Recent polling of European citizens also suggests there is great support for an independent European foreign policy. This presents an opportunity for the new European Commission to expand the EU’s role in foreign affairs and carve out a foreign policy path independent from the US, Russia, and China. While some areas like foreign policy toward Russia might not change – sanctions toward Russia are viewed by most as either being sufficient or not harsh enough – a majority of Europeans in all countries polled would see the EU take no side in a confrontation between the US and China.
At the same time, the EU must be careful in creating an independent foreign policy to meet the security challenges it faces. The need to survive in an ever more competitive global environment could lead to a more protectionist EU as stronger trade defensive and offensive measures are adopted. Greater economic and political distance between the United States and EU could also be exploited by revisionist actors like Russia, which has shown great interest in joining the new EU payments channel designed to maintain trade with Iran and allowed India to pay for its new S400 missile system in euros to avoid US sanctions.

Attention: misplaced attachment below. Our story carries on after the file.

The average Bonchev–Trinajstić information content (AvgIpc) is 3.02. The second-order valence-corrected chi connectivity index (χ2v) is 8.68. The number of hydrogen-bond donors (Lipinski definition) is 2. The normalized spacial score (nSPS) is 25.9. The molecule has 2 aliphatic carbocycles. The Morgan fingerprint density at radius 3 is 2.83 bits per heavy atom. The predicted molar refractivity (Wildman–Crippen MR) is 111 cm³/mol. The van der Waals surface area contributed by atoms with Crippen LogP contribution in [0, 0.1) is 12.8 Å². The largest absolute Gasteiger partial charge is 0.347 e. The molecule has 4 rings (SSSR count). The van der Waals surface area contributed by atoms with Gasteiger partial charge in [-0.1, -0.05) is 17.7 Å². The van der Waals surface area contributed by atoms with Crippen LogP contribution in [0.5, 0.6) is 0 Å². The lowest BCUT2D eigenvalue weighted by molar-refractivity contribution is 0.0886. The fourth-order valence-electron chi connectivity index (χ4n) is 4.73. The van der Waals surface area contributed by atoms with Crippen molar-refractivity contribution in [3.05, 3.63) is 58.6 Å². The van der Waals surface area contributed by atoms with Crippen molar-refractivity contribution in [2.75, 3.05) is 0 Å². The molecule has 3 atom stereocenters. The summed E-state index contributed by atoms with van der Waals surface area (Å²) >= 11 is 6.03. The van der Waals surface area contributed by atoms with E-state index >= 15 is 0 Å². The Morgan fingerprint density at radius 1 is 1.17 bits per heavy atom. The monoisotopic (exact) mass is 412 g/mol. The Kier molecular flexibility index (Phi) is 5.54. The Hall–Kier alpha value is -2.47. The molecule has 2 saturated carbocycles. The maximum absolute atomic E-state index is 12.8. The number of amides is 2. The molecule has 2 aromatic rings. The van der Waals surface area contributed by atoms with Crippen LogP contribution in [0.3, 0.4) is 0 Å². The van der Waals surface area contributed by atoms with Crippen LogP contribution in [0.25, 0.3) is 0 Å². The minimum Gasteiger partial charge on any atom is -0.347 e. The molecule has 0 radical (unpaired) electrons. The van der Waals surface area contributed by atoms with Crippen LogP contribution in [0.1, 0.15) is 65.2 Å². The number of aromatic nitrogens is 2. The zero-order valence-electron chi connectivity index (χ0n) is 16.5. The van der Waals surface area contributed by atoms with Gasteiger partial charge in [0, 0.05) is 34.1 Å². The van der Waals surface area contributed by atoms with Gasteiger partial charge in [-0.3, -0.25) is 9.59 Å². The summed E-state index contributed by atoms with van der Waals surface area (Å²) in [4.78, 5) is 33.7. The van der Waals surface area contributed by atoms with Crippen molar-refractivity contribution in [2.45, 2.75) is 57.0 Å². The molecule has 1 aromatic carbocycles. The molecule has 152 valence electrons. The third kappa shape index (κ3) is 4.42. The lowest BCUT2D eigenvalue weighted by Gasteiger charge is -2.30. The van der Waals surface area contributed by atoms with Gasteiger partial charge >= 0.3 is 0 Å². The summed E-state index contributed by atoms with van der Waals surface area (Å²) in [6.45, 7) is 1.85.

And yet the current status quo approach appears increasingly untenable for the EU, as the long-simmering tensions between the United States, Europe, and Iran show. Even before the U.S. strike killing Iranian General Qassem Soleimani, a unilateral US sanctions regime had contributed to heightened instability and violence in Europe’s immediate neighborhood through Iran’s resumption of uranium enrichment at its Fordow facility and its alleged strike on Saudi oil processing facilities. Facing popular unrest following the accidental downing of a Ukrainian airliner and with November’s gas price protests barely in the rearview mirror, Iran may grow increasingly hardline and its regional activity potentially more rash.
Combined with a U.S. administration prone to impulsive decisions and seemingly ideologically opposed to the European Union, European passivity may no longer be an option.
Samuel Denney is a Research Assistant in European affairs at a DC think tank. Prior to Brookings, he worked as an intern for the Europe Practice at the Albright Stonebridge Group in Washington, DC, for the European Union Affairs unit at the State Chancellery of North Rhine-Westphalia in Düsseldorf, and for the Committee on Affairs of the European Union in the German Bundestag in Berlin. He received an MA in German and European Studies from Georgetown University’s School of Foreign Service in 2018 and a BA in German and European Studies from Vanderbilt University in 2014.